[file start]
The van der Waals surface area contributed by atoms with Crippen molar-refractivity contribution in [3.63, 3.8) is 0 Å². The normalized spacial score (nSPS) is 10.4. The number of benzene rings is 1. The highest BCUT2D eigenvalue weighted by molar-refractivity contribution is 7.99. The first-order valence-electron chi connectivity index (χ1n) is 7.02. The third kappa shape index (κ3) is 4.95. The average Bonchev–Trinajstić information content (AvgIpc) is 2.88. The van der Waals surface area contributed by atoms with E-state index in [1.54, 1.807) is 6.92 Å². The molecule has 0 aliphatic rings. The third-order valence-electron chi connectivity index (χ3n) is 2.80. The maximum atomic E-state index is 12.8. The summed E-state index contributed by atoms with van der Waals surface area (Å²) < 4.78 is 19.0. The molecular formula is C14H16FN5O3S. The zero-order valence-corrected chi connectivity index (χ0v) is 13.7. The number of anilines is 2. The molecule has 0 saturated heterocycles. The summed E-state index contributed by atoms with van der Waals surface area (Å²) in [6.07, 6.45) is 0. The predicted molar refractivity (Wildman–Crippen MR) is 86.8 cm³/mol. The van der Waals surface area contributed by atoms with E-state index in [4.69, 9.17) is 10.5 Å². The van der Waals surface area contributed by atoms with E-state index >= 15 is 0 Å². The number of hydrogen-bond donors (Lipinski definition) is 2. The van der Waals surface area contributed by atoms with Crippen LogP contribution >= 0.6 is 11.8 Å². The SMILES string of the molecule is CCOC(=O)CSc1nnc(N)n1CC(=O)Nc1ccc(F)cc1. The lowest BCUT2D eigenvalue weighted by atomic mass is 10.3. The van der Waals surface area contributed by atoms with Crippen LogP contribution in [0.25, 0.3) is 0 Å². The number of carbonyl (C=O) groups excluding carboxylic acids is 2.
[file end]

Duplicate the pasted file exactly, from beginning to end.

The van der Waals surface area contributed by atoms with Crippen molar-refractivity contribution in [3.63, 3.8) is 0 Å². The normalized spacial score (nSPS) is 10.4. The number of benzene rings is 1. The highest BCUT2D eigenvalue weighted by molar-refractivity contribution is 7.99. The first-order valence-electron chi connectivity index (χ1n) is 7.02. The third kappa shape index (κ3) is 4.95. The average Bonchev–Trinajstić information content (AvgIpc) is 2.88. The van der Waals surface area contributed by atoms with E-state index in [1.54, 1.807) is 6.92 Å². The molecule has 0 aliphatic rings. The third-order valence-electron chi connectivity index (χ3n) is 2.80. The maximum atomic E-state index is 12.8. The summed E-state index contributed by atoms with van der Waals surface area (Å²) < 4.78 is 19.0. The molecular formula is C14H16FN5O3S. The zero-order valence-corrected chi connectivity index (χ0v) is 13.7. The number of anilines is 2. The molecule has 0 saturated heterocycles. The summed E-state index contributed by atoms with van der Waals surface area (Å²) in [6.07, 6.45) is 0. The predicted molar refractivity (Wildman–Crippen MR) is 86.8 cm³/mol. The van der Waals surface area contributed by atoms with E-state index in [4.69, 9.17) is 10.5 Å². The van der Waals surface area contributed by atoms with E-state index >= 15 is 0 Å². The number of hydrogen-bond donors (Lipinski definition) is 2. The van der Waals surface area contributed by atoms with Crippen LogP contribution >= 0.6 is 11.8 Å². The SMILES string of the molecule is CCOC(=O)CSc1nnc(N)n1CC(=O)Nc1ccc(F)cc1. The lowest BCUT2D eigenvalue weighted by atomic mass is 10.3. The van der Waals surface area contributed by atoms with Crippen LogP contribution in [0.25, 0.3) is 0 Å². The number of carbonyl (C=O) groups excluding carboxylic acids is 2.